Chris Jones [Chris Braithwaite]

All revolutionary workers will share in our sorrow at the death of our militant fellow worker Chris Jones. He was well known in the North and especially in South Wales, and during the last few years, in London. The best coloured open-air speaker, he drew large crowds at the Docks among his mates. Being one of them, he spoke to them in their own tongue, and knowing their strength and their weaknesses, he knew just what points to make. The docker of to-day is very largely a disillusioned man; tricked and cheated so often by politicians and labour skates, he mistrusts the glib promisers who seek to get on his back. He is loyal to his own mates, and is capable of any sacrifice for solidarity. Chris Jones worked with them, took the same risks and paid the same dues. Always ready to fight their battles, his colour made no difference. His long and varied experience as a seaman enabled him to speak with authority of the conditions of the workers in all parts of the world. Those of us who can remember him speaking at the Freedom Press meeting on India in the autumn of 1942 will never forget his description of the women of India who worked in the mines and on the docks. In terse, biting phrases he told of how the mothers soaked rags in opium for the babies to suck to still their hunger.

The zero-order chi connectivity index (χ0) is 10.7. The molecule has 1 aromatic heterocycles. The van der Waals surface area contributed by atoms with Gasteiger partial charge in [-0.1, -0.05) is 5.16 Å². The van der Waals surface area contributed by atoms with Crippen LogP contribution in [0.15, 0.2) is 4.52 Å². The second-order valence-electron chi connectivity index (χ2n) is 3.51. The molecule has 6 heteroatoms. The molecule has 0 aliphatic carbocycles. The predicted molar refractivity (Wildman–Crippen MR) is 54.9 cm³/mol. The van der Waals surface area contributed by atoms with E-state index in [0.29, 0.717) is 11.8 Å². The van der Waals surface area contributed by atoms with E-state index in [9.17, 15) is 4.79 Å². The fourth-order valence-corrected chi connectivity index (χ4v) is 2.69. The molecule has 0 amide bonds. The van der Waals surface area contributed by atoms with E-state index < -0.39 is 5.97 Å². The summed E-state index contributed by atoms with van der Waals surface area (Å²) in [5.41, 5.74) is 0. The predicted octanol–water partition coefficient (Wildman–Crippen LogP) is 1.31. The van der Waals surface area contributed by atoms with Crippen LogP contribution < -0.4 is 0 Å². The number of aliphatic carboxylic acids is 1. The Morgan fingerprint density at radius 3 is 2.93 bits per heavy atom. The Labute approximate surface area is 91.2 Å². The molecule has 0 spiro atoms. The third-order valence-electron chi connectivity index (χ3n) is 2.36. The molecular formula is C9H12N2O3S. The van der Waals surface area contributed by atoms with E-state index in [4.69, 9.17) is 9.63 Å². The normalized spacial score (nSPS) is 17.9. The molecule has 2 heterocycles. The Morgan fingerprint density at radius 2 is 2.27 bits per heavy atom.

Chris Jones left his home in the West Indies quite young and followed the sea. He saw capitalism at work under all conditions, and it aroused all his native antagonism to injustice and poverty. His was not an attitude of mere negative antagonism to injustice and poverty. His was not an attitude of mere negative rebelliousness; he knew and always made it clear that there was no hope under capitalism; only by the overthrow of the present system could the emancipation of the workers be achieved, and that could only be done by the workers themselves. 

His work amongst his coloured comrades made him loved and respected by them all, for these the true spirit of Internationalism shone out. His death is a great loss for the militant labour movement. His life is an inspiration and a spur to more energetic action, for he was a fore-runner of the coloured workers who are finding their places in the International working class. The crisis is approaching; we must be ready for it, must take up the cudgels dropped by our comrades in the struggle. They have not fought in vain, there are willing hands to fight and keep alive the memory of the heroes fallen in the fight. 


Chris Braithwaite (aka ‘Chris Jones’) ‘was a black Barbadian seaman who became a leading organiser of colonial seamen in inter-war Britain.  He played a critical role in the Pan-Africanist and wider anti-colonial movement alongside figures such as C.L.R. James and George Padmore.’ See the website of Christian Høgsbjerg, author of a biography of Braithwaite: Chris Braithwaite: Mariner, Renegade and Castaway

From: War Commentary (October 1944).